Lawrence Greenleaf died October, 25 1922.
* Greenleaf reportedly published more than one book, but the only one we can find reference to is "King Sham and Other Atrocities in Verse; including a
Humorous History of the Pike's Peak Excitement" 1868.
Following is a much longer biography of L.N. Greenleaf which was written in his lifetime by Wilbur Fiske Stone.
Lawrence Nichols Greenleaf, of Denver, known as the Pioneer Poet, was born in Boston, Massachusetts, October 4, 1838. He was educated in the public schools of that city, being graduated from the English high school with the class of 1855. He then entered a wholesale importing house, where he remained for four years, when the glowing reports from the Pike's Peak gold region induced him to seek the far west.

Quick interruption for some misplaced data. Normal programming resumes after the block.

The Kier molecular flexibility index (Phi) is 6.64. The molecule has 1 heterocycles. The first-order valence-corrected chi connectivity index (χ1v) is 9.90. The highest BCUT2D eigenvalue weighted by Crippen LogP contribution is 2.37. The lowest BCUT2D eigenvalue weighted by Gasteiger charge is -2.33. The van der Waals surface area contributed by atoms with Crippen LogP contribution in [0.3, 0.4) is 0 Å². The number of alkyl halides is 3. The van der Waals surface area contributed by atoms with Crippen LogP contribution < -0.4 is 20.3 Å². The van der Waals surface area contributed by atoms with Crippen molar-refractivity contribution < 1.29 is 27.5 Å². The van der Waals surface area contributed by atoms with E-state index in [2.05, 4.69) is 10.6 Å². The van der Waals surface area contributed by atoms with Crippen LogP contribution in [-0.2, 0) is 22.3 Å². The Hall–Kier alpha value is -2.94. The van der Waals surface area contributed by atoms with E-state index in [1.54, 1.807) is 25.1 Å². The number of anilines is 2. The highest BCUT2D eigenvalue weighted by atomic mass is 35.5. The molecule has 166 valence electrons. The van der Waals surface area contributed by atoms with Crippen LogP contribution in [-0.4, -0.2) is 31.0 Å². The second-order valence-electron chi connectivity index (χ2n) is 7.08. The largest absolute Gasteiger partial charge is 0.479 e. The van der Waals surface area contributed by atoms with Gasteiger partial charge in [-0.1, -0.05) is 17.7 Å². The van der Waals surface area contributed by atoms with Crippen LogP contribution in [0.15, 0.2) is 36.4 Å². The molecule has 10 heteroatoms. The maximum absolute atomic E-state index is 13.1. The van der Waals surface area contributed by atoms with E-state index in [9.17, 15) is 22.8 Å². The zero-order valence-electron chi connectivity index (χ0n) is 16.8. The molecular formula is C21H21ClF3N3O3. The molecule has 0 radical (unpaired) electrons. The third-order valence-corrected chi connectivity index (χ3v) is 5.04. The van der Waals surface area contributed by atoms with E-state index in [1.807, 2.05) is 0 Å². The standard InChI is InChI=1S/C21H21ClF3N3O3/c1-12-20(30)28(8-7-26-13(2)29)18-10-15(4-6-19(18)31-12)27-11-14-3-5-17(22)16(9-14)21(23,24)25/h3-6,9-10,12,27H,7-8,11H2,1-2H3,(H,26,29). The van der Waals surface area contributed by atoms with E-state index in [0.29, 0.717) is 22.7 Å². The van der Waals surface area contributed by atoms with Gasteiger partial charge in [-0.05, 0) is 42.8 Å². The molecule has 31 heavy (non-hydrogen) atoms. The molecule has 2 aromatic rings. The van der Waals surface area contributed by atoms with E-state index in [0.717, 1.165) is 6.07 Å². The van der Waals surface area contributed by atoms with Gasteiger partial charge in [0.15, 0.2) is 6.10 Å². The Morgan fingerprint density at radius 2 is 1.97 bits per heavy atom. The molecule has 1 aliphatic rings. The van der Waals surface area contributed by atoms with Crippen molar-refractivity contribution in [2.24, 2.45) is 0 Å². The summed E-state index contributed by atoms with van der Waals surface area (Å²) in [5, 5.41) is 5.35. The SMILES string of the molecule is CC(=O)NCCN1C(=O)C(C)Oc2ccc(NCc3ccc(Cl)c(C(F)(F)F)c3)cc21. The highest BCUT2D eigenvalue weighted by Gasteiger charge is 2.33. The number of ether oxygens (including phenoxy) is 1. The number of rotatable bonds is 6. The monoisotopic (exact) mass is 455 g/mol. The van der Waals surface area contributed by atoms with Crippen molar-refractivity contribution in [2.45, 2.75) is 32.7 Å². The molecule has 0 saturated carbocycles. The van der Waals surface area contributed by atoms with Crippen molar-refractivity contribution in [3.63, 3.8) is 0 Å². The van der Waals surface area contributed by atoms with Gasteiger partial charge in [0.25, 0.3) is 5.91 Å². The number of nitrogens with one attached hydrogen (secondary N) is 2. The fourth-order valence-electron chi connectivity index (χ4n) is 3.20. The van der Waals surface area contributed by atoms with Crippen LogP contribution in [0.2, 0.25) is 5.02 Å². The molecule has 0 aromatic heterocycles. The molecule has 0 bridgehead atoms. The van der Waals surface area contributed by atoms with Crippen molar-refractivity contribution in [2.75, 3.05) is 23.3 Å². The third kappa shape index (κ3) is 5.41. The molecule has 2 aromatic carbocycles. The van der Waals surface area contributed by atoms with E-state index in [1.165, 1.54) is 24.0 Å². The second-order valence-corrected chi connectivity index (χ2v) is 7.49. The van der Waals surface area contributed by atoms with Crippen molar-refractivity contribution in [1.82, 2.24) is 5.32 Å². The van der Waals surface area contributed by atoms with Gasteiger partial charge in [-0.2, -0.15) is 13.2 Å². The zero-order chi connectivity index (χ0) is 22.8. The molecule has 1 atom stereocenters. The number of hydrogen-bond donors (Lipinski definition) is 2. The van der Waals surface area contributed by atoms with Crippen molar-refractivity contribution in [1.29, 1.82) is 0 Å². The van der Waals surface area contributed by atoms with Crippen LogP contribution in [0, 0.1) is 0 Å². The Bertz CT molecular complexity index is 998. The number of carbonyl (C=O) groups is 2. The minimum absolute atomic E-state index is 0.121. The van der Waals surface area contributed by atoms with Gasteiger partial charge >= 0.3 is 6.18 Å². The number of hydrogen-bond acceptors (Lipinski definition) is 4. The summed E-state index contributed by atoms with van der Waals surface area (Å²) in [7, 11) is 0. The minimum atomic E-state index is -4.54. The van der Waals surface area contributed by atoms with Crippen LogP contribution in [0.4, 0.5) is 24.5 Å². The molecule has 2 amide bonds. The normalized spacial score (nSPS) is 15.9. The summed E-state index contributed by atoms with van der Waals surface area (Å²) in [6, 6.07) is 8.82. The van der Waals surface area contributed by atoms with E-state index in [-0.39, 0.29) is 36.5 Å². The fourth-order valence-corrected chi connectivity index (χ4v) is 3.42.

He left Boston on the llth of April, 1860, and stopped at Chicago and St. Louis en route. From the latter city he took passage on a steamboat to Hannibal, Missouri, and thence proceeded by rail to St. Joseph, Missouri, where he joined the Brad Pease party, leaving there with horse teams on the 28th of April and reaching Denver May 24, 1860, after a journey of twenty-seven days. Having formed a partnership with G. G. Brewer, he purchased a mule team and loaded a wagon with groceries and miners' supplies, going to California Gulch, now Leadville, by way of Colorado City and the Ute Pass, which at that time was little more than a trail and was most hazardous traveling with a loaded wagon owing to the rough and precipitous incline. Having disposed of their stock, the partners returned to Denver and engaged in merchandising, erecting in July, 1860, the first two-story brick building on Larimer street, between Fourteenth and Fifteenth streets. The firm continued in business for over thirty years, when it was dissolved, after which each partner continued in business for a few years longer alone.